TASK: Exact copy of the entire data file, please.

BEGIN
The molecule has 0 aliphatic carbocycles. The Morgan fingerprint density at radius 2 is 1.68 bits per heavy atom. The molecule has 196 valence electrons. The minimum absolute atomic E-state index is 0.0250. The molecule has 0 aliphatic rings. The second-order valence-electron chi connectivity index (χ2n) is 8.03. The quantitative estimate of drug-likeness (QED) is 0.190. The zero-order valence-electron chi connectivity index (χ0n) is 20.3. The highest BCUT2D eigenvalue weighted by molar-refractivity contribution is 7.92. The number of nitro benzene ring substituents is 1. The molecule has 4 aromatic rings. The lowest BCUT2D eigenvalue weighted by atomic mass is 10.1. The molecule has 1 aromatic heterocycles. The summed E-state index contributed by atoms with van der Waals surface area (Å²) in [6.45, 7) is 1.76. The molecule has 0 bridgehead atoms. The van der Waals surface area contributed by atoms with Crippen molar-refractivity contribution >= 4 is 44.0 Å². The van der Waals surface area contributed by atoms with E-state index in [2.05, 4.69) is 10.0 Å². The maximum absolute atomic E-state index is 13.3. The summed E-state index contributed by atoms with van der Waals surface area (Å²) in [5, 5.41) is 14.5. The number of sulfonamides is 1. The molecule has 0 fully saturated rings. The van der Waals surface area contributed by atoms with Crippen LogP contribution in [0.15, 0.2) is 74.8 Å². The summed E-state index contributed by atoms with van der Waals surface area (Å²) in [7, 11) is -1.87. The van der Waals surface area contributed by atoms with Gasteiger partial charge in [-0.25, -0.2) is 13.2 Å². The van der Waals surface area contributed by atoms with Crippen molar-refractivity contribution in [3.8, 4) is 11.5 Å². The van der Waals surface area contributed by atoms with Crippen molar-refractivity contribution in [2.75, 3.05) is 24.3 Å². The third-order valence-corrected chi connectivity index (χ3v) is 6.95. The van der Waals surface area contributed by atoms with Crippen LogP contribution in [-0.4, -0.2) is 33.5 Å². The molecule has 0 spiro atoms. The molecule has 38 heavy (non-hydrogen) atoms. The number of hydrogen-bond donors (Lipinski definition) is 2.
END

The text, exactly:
The molecule has 0 aliphatic carbocycles. The Morgan fingerprint density at radius 2 is 1.68 bits per heavy atom. The molecule has 196 valence electrons. The minimum absolute atomic E-state index is 0.0250. The molecule has 0 aliphatic rings. The second-order valence-electron chi connectivity index (χ2n) is 8.03. The quantitative estimate of drug-likeness (QED) is 0.190. The zero-order valence-electron chi connectivity index (χ0n) is 20.3. The highest BCUT2D eigenvalue weighted by molar-refractivity contribution is 7.92. The number of nitro benzene ring substituents is 1. The molecule has 4 aromatic rings. The lowest BCUT2D eigenvalue weighted by atomic mass is 10.1. The molecule has 1 aromatic heterocycles. The summed E-state index contributed by atoms with van der Waals surface area (Å²) in [6.45, 7) is 1.76. The molecule has 0 bridgehead atoms. The van der Waals surface area contributed by atoms with Crippen molar-refractivity contribution >= 4 is 44.0 Å². The van der Waals surface area contributed by atoms with E-state index in [2.05, 4.69) is 10.0 Å². The maximum absolute atomic E-state index is 13.3. The summed E-state index contributed by atoms with van der Waals surface area (Å²) in [5, 5.41) is 14.5. The number of sulfonamides is 1. The molecule has 0 fully saturated rings. The van der Waals surface area contributed by atoms with Crippen LogP contribution in [0.15, 0.2) is 74.8 Å². The summed E-state index contributed by atoms with van der Waals surface area (Å²) in [7, 11) is -1.87. The van der Waals surface area contributed by atoms with Gasteiger partial charge in [-0.25, -0.2) is 13.2 Å². The van der Waals surface area contributed by atoms with Crippen molar-refractivity contribution in [3.8, 4) is 11.5 Å². The van der Waals surface area contributed by atoms with Crippen molar-refractivity contribution in [2.75, 3.05) is 24.3 Å². The third-order valence-corrected chi connectivity index (χ3v) is 6.95. The van der Waals surface area contributed by atoms with Crippen LogP contribution in [-0.4, -0.2) is 33.5 Å². The molecule has 0 spiro atoms. The molecule has 38 heavy (non-hydrogen) atoms. The number of hydrogen-bond donors (Lipinski definition) is 2.